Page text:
Which leads us to a second short- and long-term task: down-ballot races. Much of the left only focuses on elections during presidential years. This means that we have no strategy but instead, as we would say in New York City when I was a kid, we engage in the “selling of woof-tickets,” that is, woof-woof.

Electoral strategy necessitates electoral organization and not just program. That said, the left would be in a much stronger place if it helped in the construction of a working people’s agenda that was developed through the direct involvement of members and activists from within the movements of working people in the United States. I am talking about labor unions, tenant groups, food cooperatives, social clubs, and so on that are rooted within the working class. The development of working peoples’ agendas in local and state settings helps to codify a certain level of political consciousness and “common sense.” The working people’s agenda becomes the instrument or litmus test when identifying political candidates. But such an agenda cannot be the work of one group of leftists alone, regardless how strong they happen to be (or think that they are). It must be a political task that is addressed in a thoroughly anti-sectarian manner.

Thus, there is a need for two levels of organization in order to build an independent, progressive people’s movement. One, a national left project. Two, a mass, electoral initiative capable of working inside and outside of the Democratic Party.

The National Left Project

The fragmented U.S. left lacks organization to address the scale and scope of our tasks. By polling estimates, there may be as many as 70 million people in the United States who are open to alternatives to capitalism. Even an organization with the size of the Democratic Socialists of America is dwarfed by such a challenge. And the problem is not simply that most of our organizations are small (or now extinct!) but that we think of organization on a small scale. To build an organization capable of tapping into at least 70 million people, we are talking about moving toward a mass, radical, left political organization that, whether it calls itself a party or not, becomes the political home for thousands of activists engaged in various social movements. But as a home, it must have a strategy rather than being a way station, otherwise it runs the risk of being a brain-dead confederation.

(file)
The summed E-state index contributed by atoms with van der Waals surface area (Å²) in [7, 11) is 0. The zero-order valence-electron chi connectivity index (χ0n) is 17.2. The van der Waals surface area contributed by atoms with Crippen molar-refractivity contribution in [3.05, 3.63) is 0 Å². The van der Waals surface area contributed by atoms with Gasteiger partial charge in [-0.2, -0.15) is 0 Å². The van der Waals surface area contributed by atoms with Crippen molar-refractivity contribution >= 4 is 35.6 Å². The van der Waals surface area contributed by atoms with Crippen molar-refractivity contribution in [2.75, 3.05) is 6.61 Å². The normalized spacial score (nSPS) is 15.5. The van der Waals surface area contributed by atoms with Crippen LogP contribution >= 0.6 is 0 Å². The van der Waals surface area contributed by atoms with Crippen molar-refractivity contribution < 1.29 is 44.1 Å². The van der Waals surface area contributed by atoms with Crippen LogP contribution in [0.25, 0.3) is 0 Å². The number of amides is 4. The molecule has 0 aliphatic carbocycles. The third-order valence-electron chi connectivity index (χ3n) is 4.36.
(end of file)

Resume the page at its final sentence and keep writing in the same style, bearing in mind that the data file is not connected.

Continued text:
A national left project will, by necessity, be multi-tendencied and will have to accept that not every contemporary and historical question will be able to be answered immediately. But it must have sufficient unity in order to operate effectively in the real world. This means a sound electoral strategy, a recognition of the nature of the U.S. capitalist state, an unwavering commitment to opposition to racist and national oppression, an unwavering commitment to opposition to male supremacy, a practice of firm internationalism, and a deep belief in the importance of the “united front” at both the strategic and tactical levels. It certainly must be an organization that is democratic and promotes debate, but is capable of marching in a common direction when decisions are made.

What is critical about such a project/organization is that it operates in multiple social movements, attempting in each case to build an anti-sectarian left pole in said movements that is capable of leading said movements. Whether operating among the unemployed, building worker cooperatives, fighting police brutality, engaging in struggles for land rights, supporting a woman’s right to choose, advancing a Green New Deal, or supporting oppressed peoples in foreign lands, this organization must put its brand on the work.

Yet this is not enough. Progressive, mass electoral formations are also essential. Organizations such as the Working Families Party, New Virginia Majority, California Calls, New Florida Majority, and Progressive Democrats of America are all examples of formations engaged in work inside and outside of the Democratic Party. These are not organizations of the Democratic Party but what could almost be described as “nonparty parties,” or independent political organizations, that have or are developing clear constituencies and base areas and through that, moving a progressive, majoritarian agenda. The Democratic Party is only a battlefield rather than the final goal.

The Sanders campaigns of 2016 and 2020, much like the Jesse Jackson campaigns of 1984 and 1988, inspired millions with the vision of an alternative politics and an alternative political practice breaking from both cynicism and traditional political liberalism. Regardless of the outcome of the November 2020 elections, the tasks identified here must be fulfilled, otherwise the U.S. left will continue spinning, this time into the heart of the maelstrom.

About Author
Bill Fletcher Jr. is the executive editor of, former president of TransAfrica Forum, and a long-time leftist trade unionist and writer.